If you listen to the lobbyists, tax reform is always just around the corner. For years, Beltway mavens have been especially vocal about the urgency – and even the inevitability – of corporate reform. With some $2.6 trillion in corporate earnings “trapped,” “stranded,” “stashed,” or simply held overseas, the status quo has long seemed untenable.
And yet, it has proven strangely tenable from one year to the next. Inertia and gridlock have been powerful obstacles, slowing the drive to bring that money home. Even the pairing of repatriation with infrastructure construction– a masterpiece of bipartisan logrolling that seems irresistible in theory – has turned out to be notably resistible in practice.
And then Trump happened. Or more precisely, Trump plus the Republican success in holding the Senate. And now, for the first time in a long time, single-party dominance seems poised to deliver some version of the long-predicted, always “inevitable” tax reform.
At this point, the real question is what the ascendant Republicans mean by “tax reform.” Critics have suggested that they’re really just seeking a giant tax cut, which by most definitions is not true reform.
I disagree. While I may not like it, I think the definition of tax reform – if the phrase is going to mean anything – has to make room for sweeping tax cuts that change the landscape of American politics in a fundamental way. And by that measure, I think the Republicans are talking about a very real kind of tax reform.
Traditionally, tax reform has been a bipartisan, expert-driven affair. This tradition, which I call technocratic tax reform, features a bargain of sorts: Taxpayers get lower rates in exchange for sacrificing some of their cherished tax preferences.
This approach to tax reform has at least one major accomplishment to its credit -- the Tax Reform Act of 1986. And while that landmark legislation is now 30 years old, its fundamental bargain still commands respect from many prominent politicians, including House Ways and Means Chair Kevin Brady.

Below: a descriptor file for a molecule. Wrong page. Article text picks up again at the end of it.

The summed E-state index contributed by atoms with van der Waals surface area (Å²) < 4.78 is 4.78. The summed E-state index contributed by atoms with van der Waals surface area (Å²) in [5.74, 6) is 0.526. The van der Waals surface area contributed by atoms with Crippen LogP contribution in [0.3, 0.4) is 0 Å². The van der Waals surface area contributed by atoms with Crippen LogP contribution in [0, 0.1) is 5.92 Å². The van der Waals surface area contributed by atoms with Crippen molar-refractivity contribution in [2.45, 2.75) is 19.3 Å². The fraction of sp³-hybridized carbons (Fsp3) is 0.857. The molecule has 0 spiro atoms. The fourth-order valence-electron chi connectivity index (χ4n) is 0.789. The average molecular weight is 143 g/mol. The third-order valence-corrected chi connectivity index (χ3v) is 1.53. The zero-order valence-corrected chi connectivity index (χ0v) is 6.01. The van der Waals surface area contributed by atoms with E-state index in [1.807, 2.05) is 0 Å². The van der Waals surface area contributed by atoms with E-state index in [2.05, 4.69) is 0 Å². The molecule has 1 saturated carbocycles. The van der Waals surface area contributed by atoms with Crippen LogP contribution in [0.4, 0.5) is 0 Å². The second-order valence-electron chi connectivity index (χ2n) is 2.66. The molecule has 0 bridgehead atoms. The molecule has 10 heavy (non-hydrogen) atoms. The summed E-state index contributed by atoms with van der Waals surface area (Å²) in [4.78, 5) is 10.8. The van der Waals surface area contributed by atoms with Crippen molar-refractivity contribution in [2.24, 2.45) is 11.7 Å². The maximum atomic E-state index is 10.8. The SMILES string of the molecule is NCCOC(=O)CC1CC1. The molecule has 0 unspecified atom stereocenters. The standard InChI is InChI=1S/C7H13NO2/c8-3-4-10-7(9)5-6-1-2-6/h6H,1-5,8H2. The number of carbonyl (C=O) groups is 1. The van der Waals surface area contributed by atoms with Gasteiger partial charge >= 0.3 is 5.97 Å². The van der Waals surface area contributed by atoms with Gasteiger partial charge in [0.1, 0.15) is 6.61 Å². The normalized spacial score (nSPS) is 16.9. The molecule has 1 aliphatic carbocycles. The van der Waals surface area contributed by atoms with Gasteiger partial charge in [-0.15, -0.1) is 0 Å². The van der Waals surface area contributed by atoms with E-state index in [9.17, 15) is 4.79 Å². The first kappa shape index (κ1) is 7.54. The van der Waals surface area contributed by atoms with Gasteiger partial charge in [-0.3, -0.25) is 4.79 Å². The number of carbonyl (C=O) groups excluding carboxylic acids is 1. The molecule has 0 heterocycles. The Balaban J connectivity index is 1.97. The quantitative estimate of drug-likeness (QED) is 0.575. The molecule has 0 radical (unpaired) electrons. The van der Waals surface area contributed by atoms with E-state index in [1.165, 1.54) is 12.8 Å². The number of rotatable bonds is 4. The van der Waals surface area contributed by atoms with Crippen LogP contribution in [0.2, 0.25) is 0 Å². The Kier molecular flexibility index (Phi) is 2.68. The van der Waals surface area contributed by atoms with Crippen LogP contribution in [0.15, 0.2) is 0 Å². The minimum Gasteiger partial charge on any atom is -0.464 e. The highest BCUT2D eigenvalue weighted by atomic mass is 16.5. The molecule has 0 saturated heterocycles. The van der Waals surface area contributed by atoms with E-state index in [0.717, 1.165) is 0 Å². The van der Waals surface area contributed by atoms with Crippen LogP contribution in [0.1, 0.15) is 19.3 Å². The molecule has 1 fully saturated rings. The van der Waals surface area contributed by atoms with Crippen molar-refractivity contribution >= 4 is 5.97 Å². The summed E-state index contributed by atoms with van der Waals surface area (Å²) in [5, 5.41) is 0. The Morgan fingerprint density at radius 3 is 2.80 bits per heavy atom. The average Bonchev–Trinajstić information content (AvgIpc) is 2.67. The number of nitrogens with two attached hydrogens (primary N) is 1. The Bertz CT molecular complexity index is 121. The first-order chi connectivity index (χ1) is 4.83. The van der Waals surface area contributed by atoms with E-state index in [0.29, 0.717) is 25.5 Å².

In a recent interview, Brady lauded his predecessor, Dave Camp, for making tax reform “inevitable” (there’s that word again). How so? “In the sense that he showed you could broaden the base and lower the rates and simplify the code and be competitive around the world and make it more understandable,” Brady told CNBC.
That’s almost charming in its optimism and generosity. And the sentiment has been echoed (at least implicitly) by other GOP leaders when emphasizing the need to limit federal borrowing. “My preference on tax reform is that it be revenue neutral,” declared Senate Majority Leader Mitch McConnell earlier this month.
Still, it’s hard to square that sort of fiscal traditionalism with Trump’s sweeping plans for tax reform, not to mention the House blueprint that Brady has been championing for the last six months. (The revenue loss from the former is uniformly estimated to be something between very large and huge; Brady’s plan looks cheap by comparison but still loses money according to most estimates.)
The real question here is both rhetorical and political: Do any of these GOP plans constitute real tax reform? If we use the technocratic definition (with its emphasis on trading a broader tax base for lower rates), then the answer is probably no.